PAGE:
We no longer fear the engineer. We all live in a technology dependent world. There’s no escaping it. Every single business vertical is being disrupted by bold start ups. Legacy marketers are re-inventing their brand communications. Technology is at the center of all of it. You can’t service any modern brand without talented software engineers. Yet non-engineering types like myself are often intimidated or overwhelmed by the foreign processes and working styles of web and app developers. Don’t hate; appreciate!
Dive in. Learn. Ask questions. Creating world-class user experiences takes a village. Freely offer up your unsolicited advice. Argue. Collaborate. After all, they need you as much as you need them. Have you ever asked an engineer to write a headline, produce a video or design a landing page? No. Because chances are they don’t do any of that well. They know their engineering needs to integrate successfully with all of the other elements that lead to a positive, engaging user experience. A lot of them are introverts. Force the conversation. They’ll appreciate it.
Increased Awareness of addressing ‘Technical Debt’
“In this world, you get what you pay for” Kurt Vonnegut.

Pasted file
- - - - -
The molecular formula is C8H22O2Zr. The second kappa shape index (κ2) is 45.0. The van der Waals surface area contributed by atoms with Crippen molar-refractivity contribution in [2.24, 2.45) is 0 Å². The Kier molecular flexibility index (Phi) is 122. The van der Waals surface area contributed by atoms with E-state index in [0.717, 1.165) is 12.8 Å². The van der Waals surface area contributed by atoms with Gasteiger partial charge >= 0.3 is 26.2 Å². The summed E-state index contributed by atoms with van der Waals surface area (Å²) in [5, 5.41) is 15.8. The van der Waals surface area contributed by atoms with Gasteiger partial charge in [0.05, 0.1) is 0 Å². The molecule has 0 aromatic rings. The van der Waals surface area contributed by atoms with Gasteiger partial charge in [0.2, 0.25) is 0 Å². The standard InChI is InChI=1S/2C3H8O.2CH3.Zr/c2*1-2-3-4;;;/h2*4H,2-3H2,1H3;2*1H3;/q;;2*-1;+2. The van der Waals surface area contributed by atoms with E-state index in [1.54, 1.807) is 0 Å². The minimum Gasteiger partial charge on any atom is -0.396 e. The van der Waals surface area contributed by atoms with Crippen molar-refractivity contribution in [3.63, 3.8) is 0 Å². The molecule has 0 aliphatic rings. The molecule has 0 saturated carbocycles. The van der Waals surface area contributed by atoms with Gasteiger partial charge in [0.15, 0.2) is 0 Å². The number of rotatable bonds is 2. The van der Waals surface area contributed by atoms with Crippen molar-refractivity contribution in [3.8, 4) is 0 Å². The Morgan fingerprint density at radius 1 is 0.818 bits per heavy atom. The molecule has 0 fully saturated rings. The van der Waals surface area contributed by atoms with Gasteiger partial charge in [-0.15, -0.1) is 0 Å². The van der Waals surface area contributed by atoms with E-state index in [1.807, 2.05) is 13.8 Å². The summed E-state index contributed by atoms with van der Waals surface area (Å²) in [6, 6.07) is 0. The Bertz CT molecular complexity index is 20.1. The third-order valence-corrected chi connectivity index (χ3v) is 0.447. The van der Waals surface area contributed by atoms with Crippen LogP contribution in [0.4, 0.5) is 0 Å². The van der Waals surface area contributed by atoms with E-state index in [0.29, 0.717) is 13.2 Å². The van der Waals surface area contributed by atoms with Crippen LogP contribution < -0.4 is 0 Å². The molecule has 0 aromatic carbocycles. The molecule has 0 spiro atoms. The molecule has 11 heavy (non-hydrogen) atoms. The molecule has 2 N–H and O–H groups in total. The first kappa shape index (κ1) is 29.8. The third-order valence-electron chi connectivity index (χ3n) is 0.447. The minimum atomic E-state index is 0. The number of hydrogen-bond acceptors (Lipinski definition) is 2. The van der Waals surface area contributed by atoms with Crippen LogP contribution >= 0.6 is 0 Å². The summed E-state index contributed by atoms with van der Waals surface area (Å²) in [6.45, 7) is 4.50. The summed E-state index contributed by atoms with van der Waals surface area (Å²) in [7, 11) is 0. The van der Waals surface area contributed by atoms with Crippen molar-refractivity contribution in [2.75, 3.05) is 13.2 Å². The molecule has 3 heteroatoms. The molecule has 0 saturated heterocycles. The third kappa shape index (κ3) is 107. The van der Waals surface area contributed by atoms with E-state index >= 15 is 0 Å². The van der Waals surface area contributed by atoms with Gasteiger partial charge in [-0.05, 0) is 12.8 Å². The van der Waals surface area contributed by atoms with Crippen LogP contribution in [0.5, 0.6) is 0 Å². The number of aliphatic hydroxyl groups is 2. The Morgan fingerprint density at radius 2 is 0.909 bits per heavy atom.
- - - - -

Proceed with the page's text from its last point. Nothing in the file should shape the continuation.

As we see software touching nearly every function of marketing communications we need to be more aware of how to address the inevitable ‘technical debt’ that comes with building web portals and mobile applications.
Wikipedia describes Technical debt “as a metaphor that refers to work that needs to be done before software can be considered complete. If the debt is not repaid, it will exponentially increase problems going forward. Unaddressed technical debt increases software entropy.”
Software creation never ends. Don’t ignore the problems in code. Don’t build upon faulty app infrastructures. Get in there and fix the foundational issues successfully, then worry about building new features. If you don’t address the technical debt, the foundation will crumble.
Integration will continue to force radical collaboration + yet more integration
Vertically integrated e-commerce brands (think dollar shave club or warby parker) will continue to disrupt legacy business models. To do this, they need solid engineering, compelling content, and attention grabbing design. These are too often disparate skill sets for people and companies. Ever increasingly, marketing executives are building relationships with more fully integrated vendors who are able to tackle multiple consumer touchpoints simultaneously. The modern marketer simply has too many responsibilities to manage multiple agency partners successfully.
More investment in mobile, social + experience marketing
Marketers will continue to invest more in mobile, social and experience marketing and less in television, pre-roll ads and other forms of traditional marketing. The modern consumer wants to engage with their favorite brands on their mobile phone, whether it’s through an app; social media; or via posting a selfie at a brand curated event that provides the consumer with a unique experience. Give them what they want or they will engage elsewhere.